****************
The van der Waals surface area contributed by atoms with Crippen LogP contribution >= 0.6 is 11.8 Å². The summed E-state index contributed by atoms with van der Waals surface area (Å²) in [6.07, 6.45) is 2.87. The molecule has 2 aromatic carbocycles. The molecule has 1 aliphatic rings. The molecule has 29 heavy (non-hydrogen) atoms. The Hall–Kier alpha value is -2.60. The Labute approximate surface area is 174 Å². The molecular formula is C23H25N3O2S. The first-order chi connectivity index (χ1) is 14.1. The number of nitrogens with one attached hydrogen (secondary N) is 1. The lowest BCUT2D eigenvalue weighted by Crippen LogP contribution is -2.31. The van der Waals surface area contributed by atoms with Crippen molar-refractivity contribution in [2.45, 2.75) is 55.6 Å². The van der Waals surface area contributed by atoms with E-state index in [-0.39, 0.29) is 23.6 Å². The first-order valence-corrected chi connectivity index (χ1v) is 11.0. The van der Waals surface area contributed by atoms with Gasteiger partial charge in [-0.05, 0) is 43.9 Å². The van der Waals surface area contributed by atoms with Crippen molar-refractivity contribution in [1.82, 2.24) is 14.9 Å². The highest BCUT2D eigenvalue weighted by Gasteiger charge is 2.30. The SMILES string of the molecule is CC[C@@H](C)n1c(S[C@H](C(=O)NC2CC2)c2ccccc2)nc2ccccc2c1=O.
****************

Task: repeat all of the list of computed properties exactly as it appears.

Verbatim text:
The van der Waals surface area contributed by atoms with Crippen LogP contribution >= 0.6 is 11.8 Å². The summed E-state index contributed by atoms with van der Waals surface area (Å²) in [6.07, 6.45) is 2.87. The molecule has 2 aromatic carbocycles. The molecule has 1 aliphatic rings. The molecule has 29 heavy (non-hydrogen) atoms. The Hall–Kier alpha value is -2.60. The Labute approximate surface area is 174 Å². The molecular formula is C23H25N3O2S. The first-order chi connectivity index (χ1) is 14.1. The number of nitrogens with one attached hydrogen (secondary N) is 1. The lowest BCUT2D eigenvalue weighted by Crippen LogP contribution is -2.31. The van der Waals surface area contributed by atoms with Crippen molar-refractivity contribution in [2.45, 2.75) is 55.6 Å². The van der Waals surface area contributed by atoms with E-state index in [-0.39, 0.29) is 23.6 Å². The first-order valence-corrected chi connectivity index (χ1v) is 11.0. The van der Waals surface area contributed by atoms with Gasteiger partial charge in [-0.05, 0) is 43.9 Å². The van der Waals surface area contributed by atoms with Crippen molar-refractivity contribution in [1.82, 2.24) is 14.9 Å². The highest BCUT2D eigenvalue weighted by Gasteiger charge is 2.30. The SMILES string of the molecule is CC[C@@H](C)n1c(S[C@H](C(=O)NC2CC2)c2ccccc2)nc2ccccc2c1=O.